So OK, where's the evidence that these people without confidants, who are lonely, depressed, and or unhappily single, are in that condition partly because they think of love "purely as romance or commitment that you share with one special person"? No evidence? I thought not. (My own data point: I have depression, and I don't think that way in the slightest. For one thing, when my depression is well-managed, I fall in love regularly, not only with people, but also with ideas, things, activities, and experiences. For another, I'm poly, so I don't share romance and commitment with only one person. And finally, when my depression is not well controlled, then I can't feel love for anything or anyone at all, never mind what my beliefs are about what love is. My actively depressed brain isn't open to micro-moments of positivity resonance.)

There's also a problem in the article with how Fredrickson's research is said to provide evidence about this micro-moment experience. The article states that they only happen face-to-face (rather overdramatically: "You have to physically be with the person to experience the micro-moment. For example, if you and your significant other are not physically together—if you are reading this at work alone in your office—then you two are not in love. You may feel connected or bonded to your partner—you may long to be in his company—but your body is completely loveless") but none of the experiments described included that condition. In one, people listened to a recording and then retold it, but they were in an MRI machine, so they weren't face-to-face with someone. In another, people did loving-kindness meditation, which is something you do in your own head, not interacting with another person.

OK, now that I've said all that, the article reminds me of something else that I think about sometimes. One of my favorite Buddhist teachers, Gil Fronsdal, sometimes says "Adult humans need to love, but they don't need to be loved."

I'm very fortunate that I've never done without feeling loved (have always felt that at least a few people loved me) so I can't speak to that part. But I have noticed that what I get out of loving someone or something is very different from what I get out of feeling that someone loves me. And what I get out of loving people/things is really important to me; I would say absolutely that I need it.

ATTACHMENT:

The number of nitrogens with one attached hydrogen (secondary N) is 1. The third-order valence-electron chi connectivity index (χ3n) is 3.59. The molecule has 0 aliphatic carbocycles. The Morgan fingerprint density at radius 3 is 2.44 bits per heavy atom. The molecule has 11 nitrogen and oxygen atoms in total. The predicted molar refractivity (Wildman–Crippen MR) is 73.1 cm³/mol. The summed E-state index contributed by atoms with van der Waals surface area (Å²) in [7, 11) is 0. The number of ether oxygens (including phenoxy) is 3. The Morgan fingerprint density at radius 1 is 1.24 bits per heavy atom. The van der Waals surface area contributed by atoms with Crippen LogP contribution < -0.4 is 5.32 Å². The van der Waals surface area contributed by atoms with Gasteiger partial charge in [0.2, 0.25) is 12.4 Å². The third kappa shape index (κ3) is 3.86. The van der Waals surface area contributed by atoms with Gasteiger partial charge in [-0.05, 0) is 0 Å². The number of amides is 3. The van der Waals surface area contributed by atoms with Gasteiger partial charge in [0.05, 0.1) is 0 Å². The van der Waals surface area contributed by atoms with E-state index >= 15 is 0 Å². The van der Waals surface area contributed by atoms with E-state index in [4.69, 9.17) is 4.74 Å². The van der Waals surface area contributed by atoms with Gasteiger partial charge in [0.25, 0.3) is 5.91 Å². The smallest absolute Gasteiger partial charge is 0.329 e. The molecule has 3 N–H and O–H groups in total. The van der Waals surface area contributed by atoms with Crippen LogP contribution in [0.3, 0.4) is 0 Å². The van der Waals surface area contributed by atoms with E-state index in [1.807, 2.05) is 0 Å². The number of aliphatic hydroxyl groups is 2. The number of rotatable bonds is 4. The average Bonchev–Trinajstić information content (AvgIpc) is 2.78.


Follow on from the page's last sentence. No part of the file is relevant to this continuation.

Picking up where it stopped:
firecat: gorilla with arms folded looking stern (unamused)
I was in Walgreen's just now, and the cashier was wearing a button front and center on her uniform that said "Is my smile a 9?"

I assume that she had to wear it. I was tempted to ask, but I didn't want to waste her time because there was a long line. It made me furious on her behalf. If your policy is that employees should act friendly, I suppose there's nothing I can do about that, but I really don't like requiring employees to wear buttons that invite the customer to police their behavior (behavior that has nothing to do with whether they're doing the work of cashiering correctly).
firecat: statue of two fat people kissing (fat people kissing)
National Public Radio (NPR) has a web page asking for comments on the topic "What does it mean to live in a nation where one out of every three people is obese." (The nation in question is the United States.)

The lead-in to the comment section says:
Americans are getting bigger. And it's not just changing our health, but our nation's infrastructure, spending habits, economy and state of mind. What changes have you noticed to the way we live? 

Tell us here. Your response will help shape a national reporting project on obesity.
Here are the comments I left them.

What conversations do you have - or avoid having - about weight?
Read more... )
firecat: gorilla with arms folded looking stern (unamused)
My willingness to use flying as a form of transportation was drastically reduced when the TSA instituted rules limiting the amount of liquids through the security checkpoint. Originally, empty beverage bottles were not allowed through the checkpoint either. That was a boundary for me because I consider it a basic need to carry a lot of water with me when I travel, and I consider it an unreasonable burden to be required to purchase an overpriced bottle of water after clearing the checkpoint. (I can't find any rules about empty bottles on the TSA site right now and I've had reports from people who fly that they were able to bring empty bottles through the checkpoint, so maybe that rule has changed.)

As a person with medical conditions, I am exempt from the rules about liquids, but it offends me that the rules are imposed on other people. It also strikes me as pointless to have rules that people can exempt themselves from just by saying they have a medical condition.

So for the past several years I've flown very rarely.

The fact that I need to buy two seats to be comfortable also contributes to my choice to limit flying.

The new rules about full-body scanners and more intrusive pat-downs strengthen my resolve to limit the amount of flying I do. I don't have a lot of body modesty and don't fear sexual harrassment, so I don't think I would be personally harmed by going through the scanner or being manually searched.

But I believe people have a right not to be subjected to invasive searches without probable cause, and I'm not willing to relinquish my right.

I am privileged and fortunate that I have a choice whether to fly, and I am not making any recommendations for other people.